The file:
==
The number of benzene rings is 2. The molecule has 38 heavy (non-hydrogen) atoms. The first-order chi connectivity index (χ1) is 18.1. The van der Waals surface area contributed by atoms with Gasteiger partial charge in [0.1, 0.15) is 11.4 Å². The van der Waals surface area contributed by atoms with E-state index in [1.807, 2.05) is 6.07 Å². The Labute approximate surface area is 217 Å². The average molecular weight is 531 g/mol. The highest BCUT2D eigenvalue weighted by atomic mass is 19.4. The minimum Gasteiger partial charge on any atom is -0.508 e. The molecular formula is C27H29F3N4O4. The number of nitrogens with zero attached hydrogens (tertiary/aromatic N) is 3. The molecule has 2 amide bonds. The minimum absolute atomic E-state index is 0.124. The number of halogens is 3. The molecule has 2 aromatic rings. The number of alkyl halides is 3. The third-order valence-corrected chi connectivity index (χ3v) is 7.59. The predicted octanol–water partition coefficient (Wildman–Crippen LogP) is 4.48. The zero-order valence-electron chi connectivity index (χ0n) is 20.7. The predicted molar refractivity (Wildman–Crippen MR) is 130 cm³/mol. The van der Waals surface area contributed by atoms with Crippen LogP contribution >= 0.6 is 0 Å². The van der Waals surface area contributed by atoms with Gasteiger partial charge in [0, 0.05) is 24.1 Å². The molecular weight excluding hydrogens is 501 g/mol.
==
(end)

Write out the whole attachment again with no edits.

The number of benzene rings is 2. The molecule has 38 heavy (non-hydrogen) atoms. The first-order chi connectivity index (χ1) is 18.1. The van der Waals surface area contributed by atoms with Gasteiger partial charge in [0.1, 0.15) is 11.4 Å². The van der Waals surface area contributed by atoms with E-state index in [1.807, 2.05) is 6.07 Å². The Labute approximate surface area is 217 Å². The average molecular weight is 531 g/mol. The highest BCUT2D eigenvalue weighted by atomic mass is 19.4. The minimum Gasteiger partial charge on any atom is -0.508 e. The molecular formula is C27H29F3N4O4. The number of nitrogens with zero attached hydrogens (tertiary/aromatic N) is 3. The molecule has 2 amide bonds. The minimum absolute atomic E-state index is 0.124. The number of halogens is 3. The molecule has 2 aromatic rings. The number of alkyl halides is 3. The third-order valence-corrected chi connectivity index (χ3v) is 7.59. The predicted octanol–water partition coefficient (Wildman–Crippen LogP) is 4.48. The zero-order valence-electron chi connectivity index (χ0n) is 20.7. The predicted molar refractivity (Wildman–Crippen MR) is 130 cm³/mol. The van der Waals surface area contributed by atoms with Crippen LogP contribution >= 0.6 is 0 Å². The van der Waals surface area contributed by atoms with Gasteiger partial charge in [0, 0.05) is 24.1 Å². The molecular weight excluding hydrogens is 501 g/mol.